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October 12, 2019; Reuters

More than 1,000 scientists—as of press time, the count was 1,469—specifically citing “the continued governmental inaction over the climate and ecological crisis,” have signed a joint declaration to support Extinction Rebellion, a one-year-old civil disobedience campaign that originated in Great Britain and has now spread globally.

The scientists, many among them leaders in the study of climate science and the loss of wildlife, hail mostly from England, but also come from the United States, Australia, Spain, France, and the rest of continental Europe. What sets them apart is their resolve to spur society to action and their willingness to step out of their prescribed professional roles of contributing research and knowledge to society. In 2017, in the lead-up to the first March for Science, NPQ covered a study showing that, despite common assumptions, advocacy does not damage scientists’ public credibility, and in fact can be seen as a critical responsibility.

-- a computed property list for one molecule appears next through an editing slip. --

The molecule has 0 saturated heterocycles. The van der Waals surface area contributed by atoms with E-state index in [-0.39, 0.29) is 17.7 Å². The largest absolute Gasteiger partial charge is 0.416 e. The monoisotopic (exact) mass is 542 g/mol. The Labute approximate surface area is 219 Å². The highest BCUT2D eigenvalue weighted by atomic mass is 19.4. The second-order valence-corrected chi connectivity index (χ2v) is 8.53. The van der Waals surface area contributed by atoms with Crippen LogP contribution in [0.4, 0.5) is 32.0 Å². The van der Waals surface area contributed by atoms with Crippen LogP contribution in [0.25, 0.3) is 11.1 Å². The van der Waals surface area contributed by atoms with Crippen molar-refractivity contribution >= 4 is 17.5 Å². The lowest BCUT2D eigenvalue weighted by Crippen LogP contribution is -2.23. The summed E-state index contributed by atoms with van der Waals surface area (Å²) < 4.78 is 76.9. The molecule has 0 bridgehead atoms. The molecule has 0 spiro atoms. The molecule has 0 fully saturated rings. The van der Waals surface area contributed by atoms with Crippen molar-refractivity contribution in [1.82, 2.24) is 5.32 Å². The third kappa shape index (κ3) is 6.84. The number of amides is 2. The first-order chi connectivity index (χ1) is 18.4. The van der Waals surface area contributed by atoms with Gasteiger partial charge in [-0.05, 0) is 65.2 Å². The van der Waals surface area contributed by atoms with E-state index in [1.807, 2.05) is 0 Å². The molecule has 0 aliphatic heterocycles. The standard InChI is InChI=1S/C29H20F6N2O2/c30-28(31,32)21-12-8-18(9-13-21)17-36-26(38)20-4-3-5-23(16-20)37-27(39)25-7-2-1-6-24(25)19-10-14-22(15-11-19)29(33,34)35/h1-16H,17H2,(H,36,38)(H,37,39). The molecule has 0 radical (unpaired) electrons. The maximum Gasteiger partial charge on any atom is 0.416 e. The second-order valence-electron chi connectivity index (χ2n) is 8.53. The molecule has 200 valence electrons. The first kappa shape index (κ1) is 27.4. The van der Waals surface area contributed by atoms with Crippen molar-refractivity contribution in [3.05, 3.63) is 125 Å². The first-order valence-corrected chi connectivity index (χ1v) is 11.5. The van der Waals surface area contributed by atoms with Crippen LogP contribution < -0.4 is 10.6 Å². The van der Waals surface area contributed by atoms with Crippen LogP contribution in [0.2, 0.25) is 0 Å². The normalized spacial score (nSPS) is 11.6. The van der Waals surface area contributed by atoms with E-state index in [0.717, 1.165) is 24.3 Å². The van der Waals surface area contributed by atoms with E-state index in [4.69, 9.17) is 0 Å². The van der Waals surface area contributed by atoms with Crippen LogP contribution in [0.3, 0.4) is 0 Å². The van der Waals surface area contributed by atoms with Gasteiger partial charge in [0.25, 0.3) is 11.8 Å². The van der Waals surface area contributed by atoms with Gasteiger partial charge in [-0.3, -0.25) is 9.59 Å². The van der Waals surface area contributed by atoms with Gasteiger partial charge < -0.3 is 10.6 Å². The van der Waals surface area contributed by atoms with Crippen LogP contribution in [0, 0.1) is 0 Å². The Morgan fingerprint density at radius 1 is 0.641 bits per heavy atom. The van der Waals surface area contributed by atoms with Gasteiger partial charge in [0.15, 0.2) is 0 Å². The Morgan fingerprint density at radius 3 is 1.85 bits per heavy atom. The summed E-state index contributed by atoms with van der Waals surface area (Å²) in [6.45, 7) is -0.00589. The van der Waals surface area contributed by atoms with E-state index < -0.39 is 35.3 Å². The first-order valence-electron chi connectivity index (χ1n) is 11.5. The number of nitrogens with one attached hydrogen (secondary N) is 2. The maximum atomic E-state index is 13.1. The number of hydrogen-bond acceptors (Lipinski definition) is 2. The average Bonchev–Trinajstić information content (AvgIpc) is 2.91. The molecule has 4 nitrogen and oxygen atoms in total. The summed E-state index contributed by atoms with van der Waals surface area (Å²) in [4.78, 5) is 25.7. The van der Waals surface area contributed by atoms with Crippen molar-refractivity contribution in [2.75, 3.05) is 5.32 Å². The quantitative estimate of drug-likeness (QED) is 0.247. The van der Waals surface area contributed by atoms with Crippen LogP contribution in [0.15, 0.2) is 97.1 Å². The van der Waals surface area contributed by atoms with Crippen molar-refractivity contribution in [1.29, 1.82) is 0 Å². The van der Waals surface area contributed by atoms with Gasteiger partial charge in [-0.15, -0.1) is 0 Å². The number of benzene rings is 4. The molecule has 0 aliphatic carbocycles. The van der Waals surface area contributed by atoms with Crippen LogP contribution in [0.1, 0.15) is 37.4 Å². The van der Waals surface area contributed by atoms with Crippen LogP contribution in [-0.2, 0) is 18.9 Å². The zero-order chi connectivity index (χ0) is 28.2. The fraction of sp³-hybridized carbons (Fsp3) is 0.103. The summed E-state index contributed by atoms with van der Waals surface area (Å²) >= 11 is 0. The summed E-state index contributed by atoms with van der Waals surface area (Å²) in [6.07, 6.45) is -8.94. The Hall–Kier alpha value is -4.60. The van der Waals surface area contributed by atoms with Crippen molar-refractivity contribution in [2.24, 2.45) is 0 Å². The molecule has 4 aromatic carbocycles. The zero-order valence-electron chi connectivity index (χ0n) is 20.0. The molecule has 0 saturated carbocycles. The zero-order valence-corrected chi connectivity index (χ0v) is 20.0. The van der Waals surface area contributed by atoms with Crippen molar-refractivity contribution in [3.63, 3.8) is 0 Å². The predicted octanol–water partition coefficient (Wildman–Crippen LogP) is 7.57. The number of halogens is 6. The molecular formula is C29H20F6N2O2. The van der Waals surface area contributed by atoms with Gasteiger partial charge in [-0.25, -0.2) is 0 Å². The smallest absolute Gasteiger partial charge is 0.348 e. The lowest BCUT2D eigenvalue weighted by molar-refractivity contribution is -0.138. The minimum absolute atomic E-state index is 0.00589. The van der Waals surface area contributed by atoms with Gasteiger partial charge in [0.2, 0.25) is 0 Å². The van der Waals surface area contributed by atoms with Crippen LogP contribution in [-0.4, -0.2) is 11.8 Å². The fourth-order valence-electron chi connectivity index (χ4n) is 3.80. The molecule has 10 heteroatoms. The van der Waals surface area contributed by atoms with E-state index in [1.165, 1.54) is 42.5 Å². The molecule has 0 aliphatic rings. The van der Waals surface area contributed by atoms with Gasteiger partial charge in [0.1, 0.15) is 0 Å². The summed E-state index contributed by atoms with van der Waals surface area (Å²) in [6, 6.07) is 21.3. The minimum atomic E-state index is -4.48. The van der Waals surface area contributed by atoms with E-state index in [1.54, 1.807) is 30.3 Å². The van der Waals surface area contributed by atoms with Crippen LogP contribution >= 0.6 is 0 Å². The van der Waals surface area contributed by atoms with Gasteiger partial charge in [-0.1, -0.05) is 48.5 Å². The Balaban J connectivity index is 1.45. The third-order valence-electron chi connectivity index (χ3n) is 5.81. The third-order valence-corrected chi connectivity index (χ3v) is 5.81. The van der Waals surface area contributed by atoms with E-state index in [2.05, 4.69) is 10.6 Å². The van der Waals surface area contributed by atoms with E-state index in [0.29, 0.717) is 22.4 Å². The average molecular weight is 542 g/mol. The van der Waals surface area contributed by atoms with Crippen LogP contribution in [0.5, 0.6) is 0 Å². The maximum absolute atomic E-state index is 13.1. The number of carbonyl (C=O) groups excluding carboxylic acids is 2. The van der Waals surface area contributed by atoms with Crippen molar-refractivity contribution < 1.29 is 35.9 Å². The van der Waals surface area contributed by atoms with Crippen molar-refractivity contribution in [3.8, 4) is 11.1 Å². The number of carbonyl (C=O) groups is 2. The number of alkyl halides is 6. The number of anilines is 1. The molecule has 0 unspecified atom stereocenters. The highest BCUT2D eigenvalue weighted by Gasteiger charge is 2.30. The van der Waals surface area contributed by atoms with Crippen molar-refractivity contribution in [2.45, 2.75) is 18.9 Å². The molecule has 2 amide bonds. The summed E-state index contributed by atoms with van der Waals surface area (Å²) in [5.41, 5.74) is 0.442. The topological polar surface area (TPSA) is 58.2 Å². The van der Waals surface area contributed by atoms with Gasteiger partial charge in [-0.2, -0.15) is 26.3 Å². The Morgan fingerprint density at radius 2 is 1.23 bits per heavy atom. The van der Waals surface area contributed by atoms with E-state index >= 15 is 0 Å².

Climate activist group Extinction Rebellion has effectively used civil disobedience to raise the profile of climate activism. The campaign holds that we live “in a period of abrupt climate breakdown” and put forth three demands: 1) declare a climate and ecological emergency; 2) halt biodiversity loss and reduce greenhouse gas emissions to net zero by 2025; and that 3) government create and be led by a Citizens’ Assembly on climate and ecological justice.